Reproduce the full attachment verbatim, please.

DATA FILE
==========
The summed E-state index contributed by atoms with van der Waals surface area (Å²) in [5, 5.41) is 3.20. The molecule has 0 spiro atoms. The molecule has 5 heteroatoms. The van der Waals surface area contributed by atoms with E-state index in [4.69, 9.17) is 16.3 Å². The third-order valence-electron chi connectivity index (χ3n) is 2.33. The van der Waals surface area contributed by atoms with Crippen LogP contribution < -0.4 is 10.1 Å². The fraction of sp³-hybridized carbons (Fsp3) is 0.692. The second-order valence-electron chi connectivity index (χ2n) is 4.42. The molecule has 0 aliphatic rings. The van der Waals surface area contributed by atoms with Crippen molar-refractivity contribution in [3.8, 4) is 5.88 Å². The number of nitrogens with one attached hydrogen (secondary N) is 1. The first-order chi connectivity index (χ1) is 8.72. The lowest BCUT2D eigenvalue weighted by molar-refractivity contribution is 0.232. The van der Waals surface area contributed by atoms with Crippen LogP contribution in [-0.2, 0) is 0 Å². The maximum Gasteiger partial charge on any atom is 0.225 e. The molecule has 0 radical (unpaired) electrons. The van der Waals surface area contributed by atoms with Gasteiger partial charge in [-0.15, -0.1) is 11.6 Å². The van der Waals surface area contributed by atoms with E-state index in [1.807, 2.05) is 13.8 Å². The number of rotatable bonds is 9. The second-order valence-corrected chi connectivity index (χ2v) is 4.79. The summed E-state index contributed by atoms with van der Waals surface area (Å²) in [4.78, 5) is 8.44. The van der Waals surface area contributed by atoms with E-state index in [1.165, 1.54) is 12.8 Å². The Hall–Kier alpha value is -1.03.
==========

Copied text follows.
The summed E-state index contributed by atoms with van der Waals surface area (Å²) in [5, 5.41) is 3.20. The molecule has 0 spiro atoms. The molecule has 5 heteroatoms. The van der Waals surface area contributed by atoms with E-state index in [4.69, 9.17) is 16.3 Å². The third-order valence-electron chi connectivity index (χ3n) is 2.33. The van der Waals surface area contributed by atoms with Crippen LogP contribution < -0.4 is 10.1 Å². The fraction of sp³-hybridized carbons (Fsp3) is 0.692. The second-order valence-electron chi connectivity index (χ2n) is 4.42. The molecule has 0 aliphatic rings. The van der Waals surface area contributed by atoms with Crippen molar-refractivity contribution in [3.8, 4) is 5.88 Å². The number of nitrogens with one attached hydrogen (secondary N) is 1. The first-order chi connectivity index (χ1) is 8.72. The lowest BCUT2D eigenvalue weighted by molar-refractivity contribution is 0.232. The van der Waals surface area contributed by atoms with Crippen LogP contribution in [-0.2, 0) is 0 Å². The maximum Gasteiger partial charge on any atom is 0.225 e. The molecule has 0 radical (unpaired) electrons. The van der Waals surface area contributed by atoms with Gasteiger partial charge in [-0.15, -0.1) is 11.6 Å². The van der Waals surface area contributed by atoms with E-state index in [1.807, 2.05) is 13.8 Å². The number of rotatable bonds is 9. The second-order valence-corrected chi connectivity index (χ2v) is 4.79. The summed E-state index contributed by atoms with van der Waals surface area (Å²) in [4.78, 5) is 8.44. The van der Waals surface area contributed by atoms with E-state index in [1.165, 1.54) is 12.8 Å². The Hall–Kier alpha value is -1.03.